@djjd62,
Agreed ! One of my faves too. Loved The Illustrated Man.
0 Replies
 
Sturgis
 
  1  
Reply Wed 6 Jun, 2012 09:17 am
@djjd62,
This is very sad news, very sad indeed. I loved the writings of this man.


I first came across Bradbury as part of an assigned reading of The Illustrated Man when I was in the 9th grade. That was quickly followed (by choice) with Fahrenheit 451 which I kept out of the library well past the return date.

He had a way with words which always brought me into the story.
Letty
 
  2  
Reply Wed 6 Jun, 2012 09:20 am
Anyone remember Mars is Heaven? Loved all his stories, dj.
Ragman
 
  1  
Reply Wed 6 Jun, 2012 09:24 am
@Sturgis,
"Bradbury was a close friend of Charles Addams, and Addams illustrated the first of Bradbury's stories about the Elliotts, a family that would resemble Addams' own Addams Family placed in rural Illinois. Bradbury's first story about them was "Homecoming," published in the 1946 Halloween issue of Mademoiselle, with Addams illustrations. He and Addams planned a larger collaborative work that would tell the family's complete history, but it never materialized, and according to a 2001 interview, they went their separate ways. In October 2001, Bradbury published all the Family stories he had written in one book with a connecting narrative, From the "Dust Returned", featuring a wraparound Addams cover of the original 'Homecoming' illustration.

Another close friend was animator Ray Harryhausen. During a BAFTA 2010 awards tribute in honour of Ray Harryhausen's 90th birthday, Bradbury talks of how he first met Harryhausen at Forrest J Ackerman's house when they were both 18 years old. Their shared love for Sci-Fi, King Kong, and the King Vidor directed film The Fountainhead, written by Ayn Rand, was the beginning of a lifelong friendship. These early influences inspired the pair to believe in themselves and affirm their career choices. Since their first meeting they have kept in touch at least once a month, spanning over 70 years of friendship.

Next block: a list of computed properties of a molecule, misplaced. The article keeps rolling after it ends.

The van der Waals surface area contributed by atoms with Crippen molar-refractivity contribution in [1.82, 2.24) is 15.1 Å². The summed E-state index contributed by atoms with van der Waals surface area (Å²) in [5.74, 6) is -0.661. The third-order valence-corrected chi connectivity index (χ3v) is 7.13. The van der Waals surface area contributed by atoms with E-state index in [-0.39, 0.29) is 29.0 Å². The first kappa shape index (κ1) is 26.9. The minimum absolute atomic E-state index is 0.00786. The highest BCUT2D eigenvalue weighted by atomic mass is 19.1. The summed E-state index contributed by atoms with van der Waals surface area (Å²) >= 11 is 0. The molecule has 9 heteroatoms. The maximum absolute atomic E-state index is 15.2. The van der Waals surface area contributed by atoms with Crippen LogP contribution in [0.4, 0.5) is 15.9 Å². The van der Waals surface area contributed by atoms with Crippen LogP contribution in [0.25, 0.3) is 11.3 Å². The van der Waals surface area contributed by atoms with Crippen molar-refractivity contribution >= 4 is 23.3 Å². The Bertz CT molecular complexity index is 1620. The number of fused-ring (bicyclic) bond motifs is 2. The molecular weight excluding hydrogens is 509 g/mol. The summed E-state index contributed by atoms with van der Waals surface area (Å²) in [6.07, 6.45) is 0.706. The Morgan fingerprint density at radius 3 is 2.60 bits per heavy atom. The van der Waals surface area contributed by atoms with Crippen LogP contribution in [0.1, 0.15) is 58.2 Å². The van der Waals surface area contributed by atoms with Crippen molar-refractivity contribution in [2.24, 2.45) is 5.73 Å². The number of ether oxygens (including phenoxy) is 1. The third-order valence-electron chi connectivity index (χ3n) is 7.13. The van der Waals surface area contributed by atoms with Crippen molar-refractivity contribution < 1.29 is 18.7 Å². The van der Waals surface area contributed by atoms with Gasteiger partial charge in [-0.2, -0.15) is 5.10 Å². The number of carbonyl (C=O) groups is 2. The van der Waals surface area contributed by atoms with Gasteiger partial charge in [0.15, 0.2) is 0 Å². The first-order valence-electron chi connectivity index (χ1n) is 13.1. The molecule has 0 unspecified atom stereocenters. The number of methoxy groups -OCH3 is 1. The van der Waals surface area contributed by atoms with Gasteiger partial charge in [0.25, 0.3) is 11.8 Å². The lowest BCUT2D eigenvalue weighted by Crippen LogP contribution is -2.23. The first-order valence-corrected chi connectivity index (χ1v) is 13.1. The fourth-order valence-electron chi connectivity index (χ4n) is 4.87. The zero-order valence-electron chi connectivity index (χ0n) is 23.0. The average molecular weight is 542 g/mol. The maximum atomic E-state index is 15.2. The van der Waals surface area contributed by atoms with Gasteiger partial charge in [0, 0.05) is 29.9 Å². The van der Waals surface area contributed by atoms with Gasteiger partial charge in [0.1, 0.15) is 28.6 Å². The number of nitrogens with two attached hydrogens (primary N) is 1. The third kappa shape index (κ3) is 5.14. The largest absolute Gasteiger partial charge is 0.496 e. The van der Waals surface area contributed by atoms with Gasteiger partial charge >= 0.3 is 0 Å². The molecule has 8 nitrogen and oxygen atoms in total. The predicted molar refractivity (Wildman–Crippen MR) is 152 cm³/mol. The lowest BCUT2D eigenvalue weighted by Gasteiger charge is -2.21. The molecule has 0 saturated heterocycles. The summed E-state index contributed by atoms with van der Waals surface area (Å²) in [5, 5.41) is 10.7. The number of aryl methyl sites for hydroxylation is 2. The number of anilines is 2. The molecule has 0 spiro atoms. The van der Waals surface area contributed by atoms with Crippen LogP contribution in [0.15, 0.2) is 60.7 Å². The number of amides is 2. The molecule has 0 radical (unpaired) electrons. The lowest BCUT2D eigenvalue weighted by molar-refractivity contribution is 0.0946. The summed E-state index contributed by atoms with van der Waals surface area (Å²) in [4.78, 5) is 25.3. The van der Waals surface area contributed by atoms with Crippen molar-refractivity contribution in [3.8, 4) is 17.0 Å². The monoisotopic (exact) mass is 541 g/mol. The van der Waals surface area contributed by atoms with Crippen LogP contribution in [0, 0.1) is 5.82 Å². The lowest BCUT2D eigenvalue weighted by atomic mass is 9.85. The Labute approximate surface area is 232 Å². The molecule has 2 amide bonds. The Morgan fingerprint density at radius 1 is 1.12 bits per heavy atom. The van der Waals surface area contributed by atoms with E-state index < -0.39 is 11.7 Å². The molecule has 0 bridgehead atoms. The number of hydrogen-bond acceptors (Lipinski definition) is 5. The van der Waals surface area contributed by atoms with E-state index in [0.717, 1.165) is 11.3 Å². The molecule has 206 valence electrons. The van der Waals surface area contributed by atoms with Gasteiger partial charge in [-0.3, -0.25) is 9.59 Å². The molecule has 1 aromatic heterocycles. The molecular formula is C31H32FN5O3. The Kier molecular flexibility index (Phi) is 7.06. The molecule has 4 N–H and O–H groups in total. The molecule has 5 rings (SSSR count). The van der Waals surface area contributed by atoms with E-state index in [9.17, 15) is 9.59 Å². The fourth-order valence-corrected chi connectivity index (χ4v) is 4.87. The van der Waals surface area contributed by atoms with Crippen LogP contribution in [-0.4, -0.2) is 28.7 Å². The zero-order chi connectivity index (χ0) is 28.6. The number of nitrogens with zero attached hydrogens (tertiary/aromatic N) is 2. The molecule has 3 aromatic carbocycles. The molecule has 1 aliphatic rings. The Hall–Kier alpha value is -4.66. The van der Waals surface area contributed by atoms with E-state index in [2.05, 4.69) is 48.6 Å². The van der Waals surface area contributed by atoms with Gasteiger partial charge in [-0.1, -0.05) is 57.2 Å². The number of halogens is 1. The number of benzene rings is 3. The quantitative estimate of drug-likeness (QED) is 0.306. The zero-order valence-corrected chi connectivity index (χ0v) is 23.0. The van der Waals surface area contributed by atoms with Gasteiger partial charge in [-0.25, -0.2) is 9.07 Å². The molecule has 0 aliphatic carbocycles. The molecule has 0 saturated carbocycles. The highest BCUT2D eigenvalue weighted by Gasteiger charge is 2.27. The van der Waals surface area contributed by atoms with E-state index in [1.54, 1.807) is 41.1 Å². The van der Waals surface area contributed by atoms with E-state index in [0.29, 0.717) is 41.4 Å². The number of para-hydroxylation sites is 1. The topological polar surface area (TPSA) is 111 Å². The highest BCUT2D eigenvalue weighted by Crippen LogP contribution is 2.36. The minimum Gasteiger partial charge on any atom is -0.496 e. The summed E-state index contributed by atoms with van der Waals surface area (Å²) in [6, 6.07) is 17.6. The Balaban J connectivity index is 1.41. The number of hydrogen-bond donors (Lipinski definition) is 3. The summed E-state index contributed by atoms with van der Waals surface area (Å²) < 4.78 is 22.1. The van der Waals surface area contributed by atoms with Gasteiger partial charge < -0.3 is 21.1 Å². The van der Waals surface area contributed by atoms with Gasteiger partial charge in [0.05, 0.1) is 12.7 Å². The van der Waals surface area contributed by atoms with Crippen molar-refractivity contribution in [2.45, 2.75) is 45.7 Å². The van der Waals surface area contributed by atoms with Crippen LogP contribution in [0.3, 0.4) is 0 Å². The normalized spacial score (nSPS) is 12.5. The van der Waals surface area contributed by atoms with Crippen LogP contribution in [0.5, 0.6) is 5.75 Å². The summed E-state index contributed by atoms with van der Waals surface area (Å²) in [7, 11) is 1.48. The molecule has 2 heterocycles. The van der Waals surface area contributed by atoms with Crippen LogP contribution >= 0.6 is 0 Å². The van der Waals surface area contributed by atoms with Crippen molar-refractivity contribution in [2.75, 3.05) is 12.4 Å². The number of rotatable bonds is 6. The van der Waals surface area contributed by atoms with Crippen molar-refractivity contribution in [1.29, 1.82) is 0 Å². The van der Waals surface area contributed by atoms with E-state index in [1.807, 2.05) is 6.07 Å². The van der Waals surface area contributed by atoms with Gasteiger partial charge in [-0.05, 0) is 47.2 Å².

Bradbury made regular appearances at science fiction conventions until 2009 when he retired from the circuit on the grounds of old age and lack of energy.

Despite the numerous (and often prescient) technological predictions of his novels, he expressed skepticism about the value of the Internet to society, stating that it has reduced people's ability to communicate and hold conversations with each other.[citation needed] He also exhibited scepticism with regard to modern technology by resisting the conversion of his work into e-books and stating that:


"We have too many cellphones. We've got too many internets. We have got to get rid of those machines. We have too many machines now."
0 Replies
 
jespah
 
  2  
Reply Wed 6 Jun, 2012 09:31 am
0 Replies
 
Sturgis
 
  2  
Reply Wed 6 Jun, 2012 09:33 am
@Letty,
Quote:
Anyone remember Mars is Heaven?
I have read it a few times. Each time it has been a delight.
0 Replies
 
Region Philbis
 
  2  
Reply Wed 6 Jun, 2012 09:39 am

sure hope he caught a glimpse of the transit of venus last night before he passed.

RIP...
0 Replies
 
tsarstepan
 
  1  
Reply Wed 6 Jun, 2012 03:18 pm
@djjd62,
Quote:
Guillermo del Toro on the Death of Ray Bradbury
I feel lonelier. The world is vast and barren: Bradbury was one of the titans of fantastic fiction and a unique voice in American literature....

http://www.vulture.com/2012/06/guillermo-del-toro-on-death-of-ray-bradbury.html?mid=agenda--20120606
0 Replies
 
Frank Apisa
 
  1  
Reply Wed 6 Jun, 2012 04:02 pm
@sozobe,
A Sound of Thunder absolutely stunned me as a kid...and I have never forgotten it. Read it again, on line, less than a year ago.

One of the first written works that helped shape the "me" that is right now.

RIP, Ray.
0 Replies
 
djjd62
 
  2  
Reply Thu 7 Jun, 2012 05:52 am
@Letty,
Letty wrote:
Anyone remember Mars is Heaven? Loved all his stories, dj.


i re-read The Martian Chronicles every couple of years, it was the first Bradbury i read as a kid, the opening story, Rocket Summer, is a single page, maybe five paragraph piece of prose, that describes how summer comes instantly to an Ohio (right across the lake from me, and even though the space center was in Florida by the time i read the book, a kid can dream) town as a rocket prepares for take off

the final paragraph